The televised air wars have started in the Democratic primary for governor. RIPR political analyst Scott MacKay wonders if voters are paying attention yet.
As the weeks dwindle towards the September primary, the advertising rhetoric among the major Democratic candidates has heated up. This is especially true of the campaigns of Providence Mayor Angel Taveras and General Treasurer Gina Raimondo.
After months of elliptical jabs and measured messages, Taveras and Raimondo have engaged each other over the economy, the overarching issue of this campaign. In a tough spot featuring an unemployed ironworker, Raimondo used a surrogate to blame Taveras for unemployment in the capital city.
``I’ve hardly worked in the last three years,’’ grouses the ironworker, Frank Scialzo. He says that things were going well in Providence until ``mayor Taveras got elected.’’ The spot states that Taveras raised commercial tax rates, driving jobs and business from the city.
Taveras shot back with his own ad. His first comeback was to accuse Raimondo of negative campaigning. ``My opponent wants to throw stones from on high,’’ the mayor says, speaking directly to the camera. Taveras then jumps back to his message of bailing out the sinking ship that was the city’s budget red ink when he took over from former Mayor David Cicilline in 2011.
It’s ludicrous to blame Taveras for Providence’s or the state’s economic malaise; he hasn’t been in office long enough to do much of anything good or bad for the business climate in our small corner of southeastern New England.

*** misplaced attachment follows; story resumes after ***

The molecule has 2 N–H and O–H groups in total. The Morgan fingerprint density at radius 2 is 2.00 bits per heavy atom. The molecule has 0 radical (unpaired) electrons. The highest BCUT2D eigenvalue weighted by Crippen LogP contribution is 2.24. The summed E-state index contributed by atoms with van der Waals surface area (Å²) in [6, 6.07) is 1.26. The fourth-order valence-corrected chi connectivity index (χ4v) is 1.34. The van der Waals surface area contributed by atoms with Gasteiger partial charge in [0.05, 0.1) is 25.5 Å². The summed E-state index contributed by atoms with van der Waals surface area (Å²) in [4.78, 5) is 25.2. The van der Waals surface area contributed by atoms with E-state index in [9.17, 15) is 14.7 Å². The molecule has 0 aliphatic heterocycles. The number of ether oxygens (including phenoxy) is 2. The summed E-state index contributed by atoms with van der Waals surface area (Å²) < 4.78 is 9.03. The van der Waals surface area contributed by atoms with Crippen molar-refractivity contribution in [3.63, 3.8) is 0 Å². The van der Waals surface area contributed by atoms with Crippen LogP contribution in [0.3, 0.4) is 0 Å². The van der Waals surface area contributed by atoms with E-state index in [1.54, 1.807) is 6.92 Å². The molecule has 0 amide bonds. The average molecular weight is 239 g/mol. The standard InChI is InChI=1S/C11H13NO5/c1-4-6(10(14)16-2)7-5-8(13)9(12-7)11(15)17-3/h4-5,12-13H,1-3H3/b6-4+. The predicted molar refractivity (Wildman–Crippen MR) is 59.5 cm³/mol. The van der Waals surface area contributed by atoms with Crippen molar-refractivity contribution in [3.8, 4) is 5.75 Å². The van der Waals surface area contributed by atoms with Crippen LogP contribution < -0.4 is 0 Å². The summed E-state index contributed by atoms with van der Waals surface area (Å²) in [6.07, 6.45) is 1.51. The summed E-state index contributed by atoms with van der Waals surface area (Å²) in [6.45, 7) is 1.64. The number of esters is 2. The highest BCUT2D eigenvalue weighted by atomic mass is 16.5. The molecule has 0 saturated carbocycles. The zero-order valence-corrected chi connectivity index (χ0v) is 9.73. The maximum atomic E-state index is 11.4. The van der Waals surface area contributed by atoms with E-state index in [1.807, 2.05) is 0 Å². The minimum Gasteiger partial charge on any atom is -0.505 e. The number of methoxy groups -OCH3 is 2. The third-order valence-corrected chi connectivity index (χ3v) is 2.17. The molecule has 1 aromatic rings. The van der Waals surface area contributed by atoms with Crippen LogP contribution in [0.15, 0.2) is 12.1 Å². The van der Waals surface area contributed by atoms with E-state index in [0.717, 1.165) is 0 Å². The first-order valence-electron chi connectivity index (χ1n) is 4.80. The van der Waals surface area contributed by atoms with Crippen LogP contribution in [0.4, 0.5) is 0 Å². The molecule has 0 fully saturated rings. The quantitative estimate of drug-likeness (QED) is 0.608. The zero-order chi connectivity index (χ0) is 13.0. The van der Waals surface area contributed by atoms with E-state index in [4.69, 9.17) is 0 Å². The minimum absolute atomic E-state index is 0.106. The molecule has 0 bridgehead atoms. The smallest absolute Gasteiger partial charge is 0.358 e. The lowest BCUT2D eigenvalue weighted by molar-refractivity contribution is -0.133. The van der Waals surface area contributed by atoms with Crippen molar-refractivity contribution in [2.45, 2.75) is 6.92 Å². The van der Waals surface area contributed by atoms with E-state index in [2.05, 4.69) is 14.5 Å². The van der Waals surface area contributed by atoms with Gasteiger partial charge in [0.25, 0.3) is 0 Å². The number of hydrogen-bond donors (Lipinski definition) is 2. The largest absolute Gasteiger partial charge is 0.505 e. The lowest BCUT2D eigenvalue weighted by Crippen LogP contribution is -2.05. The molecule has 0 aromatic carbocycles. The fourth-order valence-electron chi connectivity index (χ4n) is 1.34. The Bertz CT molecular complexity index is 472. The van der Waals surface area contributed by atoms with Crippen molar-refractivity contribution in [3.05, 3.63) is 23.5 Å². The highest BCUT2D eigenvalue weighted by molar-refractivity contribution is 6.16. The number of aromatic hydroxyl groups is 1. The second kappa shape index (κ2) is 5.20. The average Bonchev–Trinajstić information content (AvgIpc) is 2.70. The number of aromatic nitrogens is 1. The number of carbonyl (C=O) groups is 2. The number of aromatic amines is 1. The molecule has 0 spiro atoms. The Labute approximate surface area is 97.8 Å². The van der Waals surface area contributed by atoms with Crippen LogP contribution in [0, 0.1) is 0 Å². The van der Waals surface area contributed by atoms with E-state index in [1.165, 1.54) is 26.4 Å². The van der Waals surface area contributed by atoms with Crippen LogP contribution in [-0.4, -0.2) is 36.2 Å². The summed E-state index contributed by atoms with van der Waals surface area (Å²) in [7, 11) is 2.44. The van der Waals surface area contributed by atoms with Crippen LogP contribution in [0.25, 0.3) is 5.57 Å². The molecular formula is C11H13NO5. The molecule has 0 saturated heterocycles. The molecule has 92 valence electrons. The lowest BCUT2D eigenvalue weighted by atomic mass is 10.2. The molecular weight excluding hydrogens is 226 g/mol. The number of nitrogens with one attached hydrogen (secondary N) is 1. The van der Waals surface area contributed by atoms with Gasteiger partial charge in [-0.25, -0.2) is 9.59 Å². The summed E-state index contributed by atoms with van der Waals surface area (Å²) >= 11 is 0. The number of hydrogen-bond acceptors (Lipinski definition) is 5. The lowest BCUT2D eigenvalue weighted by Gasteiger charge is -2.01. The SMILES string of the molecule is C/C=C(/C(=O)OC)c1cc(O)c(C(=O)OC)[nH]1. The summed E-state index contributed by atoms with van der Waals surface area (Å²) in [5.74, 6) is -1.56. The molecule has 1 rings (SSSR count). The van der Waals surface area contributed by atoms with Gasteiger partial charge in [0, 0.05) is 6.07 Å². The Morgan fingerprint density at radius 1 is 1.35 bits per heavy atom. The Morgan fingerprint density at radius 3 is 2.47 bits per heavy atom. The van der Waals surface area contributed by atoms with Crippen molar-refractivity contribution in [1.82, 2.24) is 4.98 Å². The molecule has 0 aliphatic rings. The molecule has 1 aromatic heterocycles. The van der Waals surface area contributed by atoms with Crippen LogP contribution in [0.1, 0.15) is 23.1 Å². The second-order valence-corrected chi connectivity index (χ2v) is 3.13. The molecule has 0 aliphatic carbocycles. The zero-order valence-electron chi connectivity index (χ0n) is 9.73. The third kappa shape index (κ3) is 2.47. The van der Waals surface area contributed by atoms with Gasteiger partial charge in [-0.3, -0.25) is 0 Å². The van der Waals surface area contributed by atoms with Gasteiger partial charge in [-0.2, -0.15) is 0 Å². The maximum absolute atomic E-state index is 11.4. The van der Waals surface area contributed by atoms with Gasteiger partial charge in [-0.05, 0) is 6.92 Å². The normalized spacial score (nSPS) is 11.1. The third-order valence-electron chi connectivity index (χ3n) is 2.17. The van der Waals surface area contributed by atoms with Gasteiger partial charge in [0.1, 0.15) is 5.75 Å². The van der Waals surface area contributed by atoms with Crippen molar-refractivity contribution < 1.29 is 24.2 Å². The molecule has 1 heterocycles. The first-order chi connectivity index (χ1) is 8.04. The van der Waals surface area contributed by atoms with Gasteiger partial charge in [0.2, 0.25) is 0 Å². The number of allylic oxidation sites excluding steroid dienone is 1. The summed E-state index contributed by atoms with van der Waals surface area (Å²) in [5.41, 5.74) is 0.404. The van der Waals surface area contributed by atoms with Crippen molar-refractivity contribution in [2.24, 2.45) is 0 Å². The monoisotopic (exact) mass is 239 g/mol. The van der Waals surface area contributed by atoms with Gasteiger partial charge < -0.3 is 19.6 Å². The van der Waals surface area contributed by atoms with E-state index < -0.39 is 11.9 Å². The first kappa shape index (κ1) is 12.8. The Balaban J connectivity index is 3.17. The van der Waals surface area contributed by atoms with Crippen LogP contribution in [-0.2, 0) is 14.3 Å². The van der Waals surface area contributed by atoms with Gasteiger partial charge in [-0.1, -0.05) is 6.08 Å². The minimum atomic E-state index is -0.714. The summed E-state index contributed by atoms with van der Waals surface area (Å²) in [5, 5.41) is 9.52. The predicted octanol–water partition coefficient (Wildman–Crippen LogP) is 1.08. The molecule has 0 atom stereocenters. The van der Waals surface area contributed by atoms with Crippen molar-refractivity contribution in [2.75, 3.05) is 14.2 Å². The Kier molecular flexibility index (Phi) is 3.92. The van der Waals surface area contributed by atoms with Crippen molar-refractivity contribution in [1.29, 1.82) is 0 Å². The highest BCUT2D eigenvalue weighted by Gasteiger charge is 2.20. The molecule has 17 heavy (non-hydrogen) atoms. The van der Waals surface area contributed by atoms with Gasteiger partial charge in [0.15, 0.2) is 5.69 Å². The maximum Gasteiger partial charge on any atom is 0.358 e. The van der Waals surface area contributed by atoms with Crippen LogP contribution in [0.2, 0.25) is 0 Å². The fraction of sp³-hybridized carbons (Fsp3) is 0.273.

Yet this we know: all’s fair in love, war and Rhode Island politics. Raimondo’s launch of a negative ad may be little more than trying to get Taveras enmeshed in a television ad spending contest during the doldrums of July. She has much more campaign cash than he does. Any attack ad that creates a t.v. thrust-and-parry between the mayor and general treasurer is sure to drain Taveras’ campaign fund faster than Raimondo’s. The other typical rationale for negative television spots is an attempt to dirty up and opponent who sports high job favorability ratings.
Campaigns never divulge their strategies or subplots. So far, most of the television messages spun by Taveras and Raimondo have been positive. A constant trope of Rhode Island governor campaigns is for a candidate to give the impression that they are just like ordinary citizens who care about people like you.
Neither Raimondo nor Taveras are like us. For one thing, they are both Harvard graduates who also graduated from prestigious law schools. Very few voters between Napatree Point and Woonsocket’s North End have such credentials.
So Raimondo’s advertising highlights her family and her Rhode Island roots. Taveras does the same, touting his Head Start to Harvard life story, which has become a cliché. He is also shown in an ad strolling past the Coffee Depot in downtown Warren, boasting that he’ll ``take Main Street over Wall Street any day.’’